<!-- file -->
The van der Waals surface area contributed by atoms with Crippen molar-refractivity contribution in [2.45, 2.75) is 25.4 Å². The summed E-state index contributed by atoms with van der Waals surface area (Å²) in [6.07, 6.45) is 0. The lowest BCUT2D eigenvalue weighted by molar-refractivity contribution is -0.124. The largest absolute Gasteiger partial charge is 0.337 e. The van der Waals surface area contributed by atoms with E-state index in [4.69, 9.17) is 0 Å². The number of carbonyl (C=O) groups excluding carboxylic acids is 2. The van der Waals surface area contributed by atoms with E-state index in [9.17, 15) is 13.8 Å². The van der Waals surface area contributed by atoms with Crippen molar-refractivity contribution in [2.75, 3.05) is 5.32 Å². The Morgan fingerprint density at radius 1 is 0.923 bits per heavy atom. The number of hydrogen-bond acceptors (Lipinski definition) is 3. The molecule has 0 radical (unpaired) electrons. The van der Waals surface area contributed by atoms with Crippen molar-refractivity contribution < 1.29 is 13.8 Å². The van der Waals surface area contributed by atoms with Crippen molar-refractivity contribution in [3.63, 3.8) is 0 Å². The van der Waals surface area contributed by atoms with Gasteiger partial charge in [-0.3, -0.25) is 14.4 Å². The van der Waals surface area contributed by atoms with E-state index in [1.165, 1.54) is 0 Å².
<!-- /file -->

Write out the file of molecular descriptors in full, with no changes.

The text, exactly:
The van der Waals surface area contributed by atoms with Crippen molar-refractivity contribution in [2.45, 2.75) is 25.4 Å². The summed E-state index contributed by atoms with van der Waals surface area (Å²) in [6.07, 6.45) is 0. The lowest BCUT2D eigenvalue weighted by molar-refractivity contribution is -0.124. The largest absolute Gasteiger partial charge is 0.337 e. The van der Waals surface area contributed by atoms with E-state index in [4.69, 9.17) is 0 Å². The number of carbonyl (C=O) groups excluding carboxylic acids is 2. The van der Waals surface area contributed by atoms with E-state index in [9.17, 15) is 13.8 Å². The van der Waals surface area contributed by atoms with Crippen molar-refractivity contribution in [2.75, 3.05) is 5.32 Å². The Morgan fingerprint density at radius 1 is 0.923 bits per heavy atom. The number of hydrogen-bond acceptors (Lipinski definition) is 3. The molecule has 0 radical (unpaired) electrons. The van der Waals surface area contributed by atoms with Crippen molar-refractivity contribution < 1.29 is 13.8 Å². The van der Waals surface area contributed by atoms with Crippen molar-refractivity contribution in [3.63, 3.8) is 0 Å². The van der Waals surface area contributed by atoms with Gasteiger partial charge in [-0.3, -0.25) is 14.4 Å². The van der Waals surface area contributed by atoms with E-state index in [1.165, 1.54) is 0 Å².